Search Images Maps Play YouTube News Gmail Drive More »
Sign in
Screen reader users: click this link for accessible mode. Accessible mode has the same essential features but works better with your reader.

Patents

  1. Advanced Patent Search
Publication numberUS4652505 A
Publication typeGrant
Application numberUS 06/716,253
Publication dateMar 24, 1987
Filing dateMar 26, 1985
Priority dateMar 29, 1984
Fee statusLapsed
Also published asCA1239187A1
Publication number06716253, 716253, US 4652505 A, US 4652505A, US-A-4652505, US4652505 A, US4652505A
InventorsAkio Komaki, Takumi Hayakawa, Tadashi Yoneda, Asahiko Miura, Hironao Wada, Satoshi Matsubayashi, Arihiko Takemasa
Original AssigneeShin-Kobe Machinery Co., Ltd.
Export CitationBiBTeX, EndNote, RefMan
External Links: USPTO, USPTO Assignment, Espacenet
Sealed lead storage battery
US 4652505 A
Abstract
This invention relates to an improvement on a sealed lead storage battery which comprises a case, positive and negative plates alternately disposed in a case, porous separators between the adjacent plates and electrolyte filled in the case so as to be retained at least in the porous separators.
The sealed lead storage battery of the invention further comprises additional electrolyte porous retainer means disposed in an unoccupied space in the case so as to have increased amount of electrolyte. The additional electrolyte retainer means may be disposed in at least one of an upper space over the plate group, a lower space below the plate group and side spaces beside the plate group. The additional electrolyte retainer means may be of glass fine fiber mat, glass and synthetic fine fiber mat or gel. It may be integrally formed with the porous separators. Preferably, the positive and negative plates may be so porous that the electrolyte is retained in them.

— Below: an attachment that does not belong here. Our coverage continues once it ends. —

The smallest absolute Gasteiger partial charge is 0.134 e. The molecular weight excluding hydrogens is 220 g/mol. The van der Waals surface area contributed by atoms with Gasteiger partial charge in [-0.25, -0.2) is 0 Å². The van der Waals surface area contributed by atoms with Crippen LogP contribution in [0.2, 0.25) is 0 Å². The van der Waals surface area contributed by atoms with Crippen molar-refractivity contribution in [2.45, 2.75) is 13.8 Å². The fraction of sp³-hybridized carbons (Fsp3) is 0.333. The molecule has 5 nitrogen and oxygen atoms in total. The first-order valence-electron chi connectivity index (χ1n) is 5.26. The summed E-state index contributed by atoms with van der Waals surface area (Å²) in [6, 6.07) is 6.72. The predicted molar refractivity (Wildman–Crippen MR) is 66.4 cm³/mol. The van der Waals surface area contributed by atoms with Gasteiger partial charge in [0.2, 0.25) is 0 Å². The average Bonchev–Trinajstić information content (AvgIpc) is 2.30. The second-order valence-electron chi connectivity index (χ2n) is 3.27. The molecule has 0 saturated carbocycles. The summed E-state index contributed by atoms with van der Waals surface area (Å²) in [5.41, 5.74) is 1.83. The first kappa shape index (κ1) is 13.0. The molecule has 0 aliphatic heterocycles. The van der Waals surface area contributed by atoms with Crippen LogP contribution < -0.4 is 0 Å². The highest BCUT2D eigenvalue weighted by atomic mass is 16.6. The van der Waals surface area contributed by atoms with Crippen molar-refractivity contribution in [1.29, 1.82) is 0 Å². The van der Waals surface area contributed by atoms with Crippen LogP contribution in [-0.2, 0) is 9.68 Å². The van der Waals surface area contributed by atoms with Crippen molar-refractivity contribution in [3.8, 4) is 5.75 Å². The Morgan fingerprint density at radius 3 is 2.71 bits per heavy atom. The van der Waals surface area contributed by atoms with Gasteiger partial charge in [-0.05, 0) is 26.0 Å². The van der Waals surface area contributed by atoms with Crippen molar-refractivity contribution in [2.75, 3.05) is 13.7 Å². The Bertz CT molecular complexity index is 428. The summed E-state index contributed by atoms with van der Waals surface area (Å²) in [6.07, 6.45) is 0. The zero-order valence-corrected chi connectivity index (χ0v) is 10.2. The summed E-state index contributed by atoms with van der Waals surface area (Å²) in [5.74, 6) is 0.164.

Images(4)
Previous page
Next page
Claims(2)
What is claimed is:
1. A sealed lead storage battery comprising a case, a plate group of positive and negative plates alternately disposed in said case, porous separators between the adjacent plates and electrolyte in said case so as to be retained at least in said porous separators, characterized by said separators being in sheet form and further comprising additional electrolyte porous retainer means disposed in an otherwise unoccupied space in said case other than between said plates so as to have an increased amount of electrolyte and to provide supplemental electrolyte to said separators; said additional electrolyte retainer means comprising unitary portions of said porous separators protruding from said plate group; the lower portions of said separators which are positioned near a lower portion of said plate group having a width greater than the inner width of the lower portion of said case whereas the upper portions of said separators which are positioned near an upper portion of said plate group have a width smaller than the inner width of said upper portion of said case whereby said lower portions of said separators are so folded as to form a bag to surround said lower portions of said positive plates and said additional electrolyte retainer means being formed of said folded portions of said separators.
2. A sealed lead storage battery as set forth in claim 1, wherein said folded portions of said porous separators are in the form of either of U and V shapes.
Description
BACKGROUND OF THE INVENTION

Of late, there has been developed a retainer type sealed lead storage battery which has no leakage of water and no need for supplemental water so as to have no maintenance. Such a sealed lead storage battery comprises porous separators between adjacent plates and electrolyte filled in the case so as to be retained at least in the porous separators. The porous separators may be formed of glass fine fiber mat, for example. In this sealed lead storage battery, it is considered that oxygen gases generated at positive plates are reduced at three interfaces of oxygen gases, lead of negative plates and electrolyte to be returned to water as expressed by the following formula:

2Pb+O2 +2H2 SO4 →2PbSO4 +2H2 O

When the battery is over-charged, the oxygen gases are absorbed at the negative plates where there occurs reduction of lead sulfate (PbSO4). This prevents hydrogen gases from being generated, which enables the storage battery to be sealed.

However, this sealed lead storage battery consumes the remaining fluid electrolyte so that an amount of electrolyte is necessarily reduced. Thus, reduction of electrolyte on trickle charge causes the storage battery to have a shortened life.